Wholeness and the Implicate Order Revisite

This is an excerpt from one of the presentations featured in the Pari Center’s event Science, Art and the Sacred, in Pari from August 29 to September 4, 2019.

with Basil Hiley

Basil will report on the latest experimental results being conducted at University College, London and on the recent theoretical developments in his exploration of quantum phenomena. He will discuss the consequences of these latest ideas for our philosophical understanding of Wholeness and some of its possible consequences on the mind-matter relationship.

And it’s a chance to ask him about David Bohm!

Basil was born in Yangon, Myanmar, (formerly known as Burma) on the 15 November 1935. He moved to India with his parents in 1940 to 1946. He grew up in India where his father was stationed with the British Indian Army before, dur- ing and after WWII. He returned to the UK with his parents when India gained independence in 1947. In India Basil at- tended many local schools of varying standards. His educa- tion did not stabilise until he returned to the UK where he at- tended Brockenhurst County High 1948-1956. He then be- came an undergraduate at Kings College London where he received a B. Sc. (Special Physics, Theoretical Option) 1st Class Honours, in 1959. He stayed on at Kings to work for his PhD in theoretical physics. The topic of his work was “Statisti- cal Mechanics of Interacting Systems” under the supervision of Prof C. Domb. He received his PhD three years later in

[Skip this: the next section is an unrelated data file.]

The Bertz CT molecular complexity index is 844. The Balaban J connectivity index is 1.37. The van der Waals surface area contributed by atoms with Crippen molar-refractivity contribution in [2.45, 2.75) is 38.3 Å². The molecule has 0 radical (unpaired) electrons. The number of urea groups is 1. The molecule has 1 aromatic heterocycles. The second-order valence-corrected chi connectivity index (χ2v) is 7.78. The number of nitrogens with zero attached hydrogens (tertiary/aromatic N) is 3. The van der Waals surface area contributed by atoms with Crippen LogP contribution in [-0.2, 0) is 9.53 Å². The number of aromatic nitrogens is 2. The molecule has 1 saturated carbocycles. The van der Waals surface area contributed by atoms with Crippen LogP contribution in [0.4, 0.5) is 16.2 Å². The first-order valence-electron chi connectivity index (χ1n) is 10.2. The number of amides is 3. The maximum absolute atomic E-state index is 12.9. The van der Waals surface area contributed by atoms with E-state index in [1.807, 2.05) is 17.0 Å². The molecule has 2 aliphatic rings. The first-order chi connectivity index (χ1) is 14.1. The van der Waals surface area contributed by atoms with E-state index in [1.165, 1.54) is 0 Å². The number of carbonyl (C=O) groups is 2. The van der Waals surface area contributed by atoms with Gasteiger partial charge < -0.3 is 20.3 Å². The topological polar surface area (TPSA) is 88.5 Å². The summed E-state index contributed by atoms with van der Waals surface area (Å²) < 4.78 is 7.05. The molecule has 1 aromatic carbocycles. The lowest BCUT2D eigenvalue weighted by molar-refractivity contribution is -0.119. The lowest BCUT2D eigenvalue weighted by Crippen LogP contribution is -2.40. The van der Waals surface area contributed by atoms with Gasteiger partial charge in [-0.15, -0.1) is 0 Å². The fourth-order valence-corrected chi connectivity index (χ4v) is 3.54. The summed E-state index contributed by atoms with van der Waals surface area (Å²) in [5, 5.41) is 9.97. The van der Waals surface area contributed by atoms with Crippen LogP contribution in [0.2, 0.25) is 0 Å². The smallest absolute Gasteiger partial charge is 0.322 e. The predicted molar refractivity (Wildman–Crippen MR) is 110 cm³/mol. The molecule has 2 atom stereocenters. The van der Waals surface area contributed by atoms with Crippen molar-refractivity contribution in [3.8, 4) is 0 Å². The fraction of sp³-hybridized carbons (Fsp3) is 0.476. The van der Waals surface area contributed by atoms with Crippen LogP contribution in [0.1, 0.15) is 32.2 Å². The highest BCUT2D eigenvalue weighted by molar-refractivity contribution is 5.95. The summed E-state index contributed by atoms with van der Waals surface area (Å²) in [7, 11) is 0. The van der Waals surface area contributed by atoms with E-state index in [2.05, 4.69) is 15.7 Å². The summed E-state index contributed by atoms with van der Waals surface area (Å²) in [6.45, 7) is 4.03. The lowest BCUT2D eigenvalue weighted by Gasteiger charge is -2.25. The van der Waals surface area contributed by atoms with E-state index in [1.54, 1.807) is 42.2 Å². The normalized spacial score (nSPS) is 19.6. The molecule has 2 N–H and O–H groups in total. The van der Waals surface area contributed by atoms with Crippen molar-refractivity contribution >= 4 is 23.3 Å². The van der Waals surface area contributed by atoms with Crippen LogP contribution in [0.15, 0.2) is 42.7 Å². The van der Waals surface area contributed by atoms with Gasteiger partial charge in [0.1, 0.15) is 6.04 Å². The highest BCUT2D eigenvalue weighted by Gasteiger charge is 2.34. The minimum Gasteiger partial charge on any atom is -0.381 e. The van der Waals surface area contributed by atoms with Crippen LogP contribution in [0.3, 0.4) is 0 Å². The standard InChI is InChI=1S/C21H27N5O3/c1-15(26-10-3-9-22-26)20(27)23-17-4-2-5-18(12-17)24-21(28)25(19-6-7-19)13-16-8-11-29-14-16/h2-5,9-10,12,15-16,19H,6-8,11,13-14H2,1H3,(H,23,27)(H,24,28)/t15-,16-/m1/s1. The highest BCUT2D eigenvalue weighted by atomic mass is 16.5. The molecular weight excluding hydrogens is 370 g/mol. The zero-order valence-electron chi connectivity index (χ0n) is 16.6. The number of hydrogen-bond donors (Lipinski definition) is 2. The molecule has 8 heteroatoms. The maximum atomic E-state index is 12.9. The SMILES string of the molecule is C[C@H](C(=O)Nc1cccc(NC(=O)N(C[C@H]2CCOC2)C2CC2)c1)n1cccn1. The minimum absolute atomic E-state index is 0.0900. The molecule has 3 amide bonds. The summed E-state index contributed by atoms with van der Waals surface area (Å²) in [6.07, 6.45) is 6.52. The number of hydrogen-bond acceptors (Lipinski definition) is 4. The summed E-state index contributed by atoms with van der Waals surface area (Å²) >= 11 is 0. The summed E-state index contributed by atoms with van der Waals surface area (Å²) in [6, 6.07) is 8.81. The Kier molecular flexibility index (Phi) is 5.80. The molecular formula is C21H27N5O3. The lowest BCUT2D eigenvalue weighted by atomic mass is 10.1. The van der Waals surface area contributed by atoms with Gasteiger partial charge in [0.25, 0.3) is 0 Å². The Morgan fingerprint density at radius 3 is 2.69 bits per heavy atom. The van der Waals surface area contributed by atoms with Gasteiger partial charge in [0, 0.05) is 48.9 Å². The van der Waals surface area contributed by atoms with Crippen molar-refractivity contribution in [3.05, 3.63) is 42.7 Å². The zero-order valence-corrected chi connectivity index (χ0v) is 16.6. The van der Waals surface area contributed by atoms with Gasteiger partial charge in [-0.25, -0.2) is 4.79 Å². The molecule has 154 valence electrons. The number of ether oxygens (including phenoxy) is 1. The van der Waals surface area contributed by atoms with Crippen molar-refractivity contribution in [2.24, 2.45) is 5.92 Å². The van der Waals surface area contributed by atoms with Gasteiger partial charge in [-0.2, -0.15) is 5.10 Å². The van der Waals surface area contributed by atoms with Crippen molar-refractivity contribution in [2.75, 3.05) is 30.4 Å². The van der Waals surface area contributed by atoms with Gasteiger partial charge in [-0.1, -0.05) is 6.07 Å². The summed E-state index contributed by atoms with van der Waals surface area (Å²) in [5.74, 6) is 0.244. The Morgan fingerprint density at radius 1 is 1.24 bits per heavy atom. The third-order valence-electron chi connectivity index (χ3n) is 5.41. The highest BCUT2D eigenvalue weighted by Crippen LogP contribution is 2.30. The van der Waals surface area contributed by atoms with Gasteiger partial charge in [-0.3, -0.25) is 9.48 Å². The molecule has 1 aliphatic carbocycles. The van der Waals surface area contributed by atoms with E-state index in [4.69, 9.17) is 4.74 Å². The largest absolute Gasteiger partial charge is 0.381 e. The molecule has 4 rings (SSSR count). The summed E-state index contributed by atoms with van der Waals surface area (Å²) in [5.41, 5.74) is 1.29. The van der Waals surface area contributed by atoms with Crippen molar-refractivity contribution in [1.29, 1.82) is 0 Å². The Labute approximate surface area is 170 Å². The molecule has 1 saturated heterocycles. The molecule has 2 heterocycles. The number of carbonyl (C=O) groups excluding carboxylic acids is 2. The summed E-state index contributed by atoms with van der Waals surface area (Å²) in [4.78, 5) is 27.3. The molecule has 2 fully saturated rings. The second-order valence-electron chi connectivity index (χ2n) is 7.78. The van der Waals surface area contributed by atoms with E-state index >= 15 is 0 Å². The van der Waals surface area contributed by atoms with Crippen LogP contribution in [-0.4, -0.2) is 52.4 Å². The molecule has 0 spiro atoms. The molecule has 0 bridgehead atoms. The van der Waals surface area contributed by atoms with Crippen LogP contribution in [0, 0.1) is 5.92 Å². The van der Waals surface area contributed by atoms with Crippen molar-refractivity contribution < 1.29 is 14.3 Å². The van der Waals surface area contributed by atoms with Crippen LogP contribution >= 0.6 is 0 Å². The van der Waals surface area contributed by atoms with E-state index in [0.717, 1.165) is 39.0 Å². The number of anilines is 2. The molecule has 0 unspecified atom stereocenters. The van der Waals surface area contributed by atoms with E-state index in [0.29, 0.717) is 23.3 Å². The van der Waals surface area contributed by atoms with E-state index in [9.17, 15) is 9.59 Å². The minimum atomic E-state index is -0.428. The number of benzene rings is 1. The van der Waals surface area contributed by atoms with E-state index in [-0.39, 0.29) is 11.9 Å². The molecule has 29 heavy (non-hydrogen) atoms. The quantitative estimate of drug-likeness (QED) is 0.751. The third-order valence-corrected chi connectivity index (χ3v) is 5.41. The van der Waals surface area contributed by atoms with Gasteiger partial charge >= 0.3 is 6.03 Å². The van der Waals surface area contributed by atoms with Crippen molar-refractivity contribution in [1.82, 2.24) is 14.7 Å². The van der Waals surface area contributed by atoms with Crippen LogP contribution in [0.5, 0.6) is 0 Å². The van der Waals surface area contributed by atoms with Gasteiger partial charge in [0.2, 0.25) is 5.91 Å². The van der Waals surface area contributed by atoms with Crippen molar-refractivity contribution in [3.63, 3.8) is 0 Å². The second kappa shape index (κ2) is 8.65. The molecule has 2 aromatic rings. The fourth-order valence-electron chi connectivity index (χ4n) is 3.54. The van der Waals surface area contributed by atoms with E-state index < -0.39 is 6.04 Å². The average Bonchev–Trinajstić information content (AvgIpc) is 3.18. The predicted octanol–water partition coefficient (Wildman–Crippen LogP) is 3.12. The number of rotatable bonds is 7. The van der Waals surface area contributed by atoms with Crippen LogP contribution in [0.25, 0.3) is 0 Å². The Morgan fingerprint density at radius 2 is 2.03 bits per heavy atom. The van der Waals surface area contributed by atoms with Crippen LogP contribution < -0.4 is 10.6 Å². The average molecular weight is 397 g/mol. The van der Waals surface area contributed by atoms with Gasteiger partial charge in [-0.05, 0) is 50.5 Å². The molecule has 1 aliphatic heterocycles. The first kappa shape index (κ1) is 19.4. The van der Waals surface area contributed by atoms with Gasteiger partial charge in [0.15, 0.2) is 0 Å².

He first met David Bohm when David gave a lecture to stu- dents at Cumberland Lodge. Cumberland Lodge is a 17th- century Grade II listed country house in Windsor Great Park
in the county of Berkshire whose patron is the queen. David had just been appointed to the Chair of theoretical physics at Birkbeck College, London University, and had been asked to give a lecture on quantum mechanics.

As a result of this meeting Basil applied for a lecturing position at Birkbeck and was suc- cessful. He continued as a lecturer until 1980 when he was promoted to Reader. In 1995 Basil was given the Chair of Physics until his retirement in 2001. He is now Emeritus Pro- fessor of Physics at Birkbeck till the present day. He also holds an Honorary Research po- sition at University College London, where he is working with Dr. Robert Flack exploring weak values and their implications both theoretically and experimentally. The long term aim is to give the first evidence of the existence of the quantum potential in atomic sys- tems. This work is supported by the Fetzer Franklin Fund. Bruce Fetzer who co-sponsored this celebration is on the board. Basil and David worked on the deeper philosophical problems of quantum mechanics. They published many papers together resulting in their semi- nal work, The Undivided Universe: an Ontological Interpretation of Quantum Mechanics. Their fruitful collaboration came to an abrupt halt when David fell ill followed by his untime- ly death in 1992.

Basil has made several public appearances on TV and radio around the world. In Israel he took part in a TV Discussion titled Quantum Theory and Reality in 1991. In 1993 he was invited to contribute to a programme called Quirks and Quarks by the Canadian Broad- casting Corporation. In the same year he appeared on the BBC World Service’s pro- gramme Science Today. In 1999 he was part of BBC Discussions with the Artist Antony Gormley. He appeared on the BBC again in 2009 making a guest appearance on Melvyn Bragg’s In our Time: The Measurement problem in Physics. Basil has published over one hundred and fifty papers in various physics journals. He also edited a collection of papers with F. D. Peat, Quantum Implications: Essays in Honour of David Bohm. Basil also had a Special Issue of Foundations of Physics dedicated to him: Basil Hiley Festschrift 43(4), (2013) 409-595.

He received the Majorana Prize “Best Person in Physics” in 2012. Previous notable hold- ers have been Divid Mermin (Cornell) 2010, Geoffrey Chew (Berkley) 2008 and Lee Smolin (Perimeter) 2007.